Clowndemic: The 2016 Clown Sightings Phenomenon
Sometimes I go back to reflect on my life and amongst the memories of childhood friends and life-altering realizations I stumble upon something that makes me audibly say “What the hell even was that?” The other day I was walking around campus (as one does) and thinking about the past when I remembered a long-lost sub-plot to our lives that everyone just seemed to conveniently forget about. The 2016 clown sightings were a trip to say the least. Businesses were closing early, schools were shutting down after school programs and the general atmosphere of the world was chilling. People were actually scared to leave their homes. I must say, 2016 is kind of a blur, but the clown sightings will be stuck in my mind forever.
In short, the 2016 clown sightings were a series of reports of “creepy clowns” congregating in public areas like forests and schools. Most of the time they didn’t do anything besides stand around and be scary, but after a certain amount of hype, they started getting mildly violent. Violent enough to the point where costume stores were banned from selling clown suits in certain areas and some school districts banned clown cos
What is the threshold for which we should believe these people? How many of these clown sightings were real and how many of them were 14-year-olds trying to get the attention they were lacking from their family and peers? I think questions like these are why the whole situation is surreal. Nobody actively thinks about the clown sightings anymore, but if you bring them up to anyone who was around during that time, everyone will know exactly what you’re talking about. The whole world collectively agrees that 2016 was not a real year, and not just because of the clown incidents. The death of Harambe the gorilla, Donald Trump being elected President, that child that got killed by an alligator at Disney and a disgustingly long list of other tragic events that occurred in 2016 made the year feel imaginary. The funny thing about the whole situation is that the entire world just collectively agrees to not acknowledge that the year happened to begin with.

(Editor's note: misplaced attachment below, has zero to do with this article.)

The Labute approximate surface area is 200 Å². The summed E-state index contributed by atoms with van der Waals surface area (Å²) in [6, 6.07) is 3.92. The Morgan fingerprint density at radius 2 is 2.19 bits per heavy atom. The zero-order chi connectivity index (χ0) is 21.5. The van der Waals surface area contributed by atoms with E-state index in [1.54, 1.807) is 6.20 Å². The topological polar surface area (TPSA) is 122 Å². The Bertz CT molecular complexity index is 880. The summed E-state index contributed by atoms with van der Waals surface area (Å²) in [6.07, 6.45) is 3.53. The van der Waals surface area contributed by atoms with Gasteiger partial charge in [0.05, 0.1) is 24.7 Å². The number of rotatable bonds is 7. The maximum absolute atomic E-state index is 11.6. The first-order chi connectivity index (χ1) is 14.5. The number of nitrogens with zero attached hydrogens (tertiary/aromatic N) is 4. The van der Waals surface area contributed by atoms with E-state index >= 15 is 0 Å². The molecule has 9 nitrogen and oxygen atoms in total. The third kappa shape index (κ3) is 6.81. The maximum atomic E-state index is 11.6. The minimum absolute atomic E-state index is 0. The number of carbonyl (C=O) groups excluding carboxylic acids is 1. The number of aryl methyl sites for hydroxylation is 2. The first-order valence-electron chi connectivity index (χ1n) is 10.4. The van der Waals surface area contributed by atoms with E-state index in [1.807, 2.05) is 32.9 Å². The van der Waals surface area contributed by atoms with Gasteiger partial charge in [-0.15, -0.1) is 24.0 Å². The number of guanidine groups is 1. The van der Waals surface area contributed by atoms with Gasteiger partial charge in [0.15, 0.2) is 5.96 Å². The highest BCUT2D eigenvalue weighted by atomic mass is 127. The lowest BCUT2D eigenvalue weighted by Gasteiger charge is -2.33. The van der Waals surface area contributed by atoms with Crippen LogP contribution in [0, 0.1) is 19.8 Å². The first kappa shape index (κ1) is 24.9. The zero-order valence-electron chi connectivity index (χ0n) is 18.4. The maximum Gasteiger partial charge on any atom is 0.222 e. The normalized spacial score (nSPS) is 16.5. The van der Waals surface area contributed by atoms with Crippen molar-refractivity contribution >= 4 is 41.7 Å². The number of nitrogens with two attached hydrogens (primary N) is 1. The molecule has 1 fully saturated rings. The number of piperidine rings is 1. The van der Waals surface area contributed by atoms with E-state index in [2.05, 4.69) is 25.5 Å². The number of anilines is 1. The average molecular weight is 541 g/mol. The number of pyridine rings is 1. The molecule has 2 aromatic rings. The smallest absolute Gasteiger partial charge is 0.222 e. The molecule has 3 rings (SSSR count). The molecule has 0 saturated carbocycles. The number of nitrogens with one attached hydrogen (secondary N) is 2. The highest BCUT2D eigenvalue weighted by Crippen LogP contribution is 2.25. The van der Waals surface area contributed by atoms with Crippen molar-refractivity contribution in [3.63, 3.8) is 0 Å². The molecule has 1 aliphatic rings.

Like many things, it seems to be a reasonable response to blame Stephen King for this whole debacle. King’s novel It, which was released in 1986, stirred up quite a storm at the time and clearly had a major impact on pop culture from that moment on because up until that point, clowns were silly and whimsical.
Moral of the story, 2016 is a year that deserves to be remembered in a special way. Next time you are reminiscing on the past, remind yourself of how messed up and foul the year 2016 was, and then find solace in the fact that we aren’t living through a literal clown epidemic anymore. Yeah, maybe we are on the brink of a major world war, and we are currently two years into a deadly pandemic that doesn’t seem to ever be going away, but at least there aren’t clowns on the streets.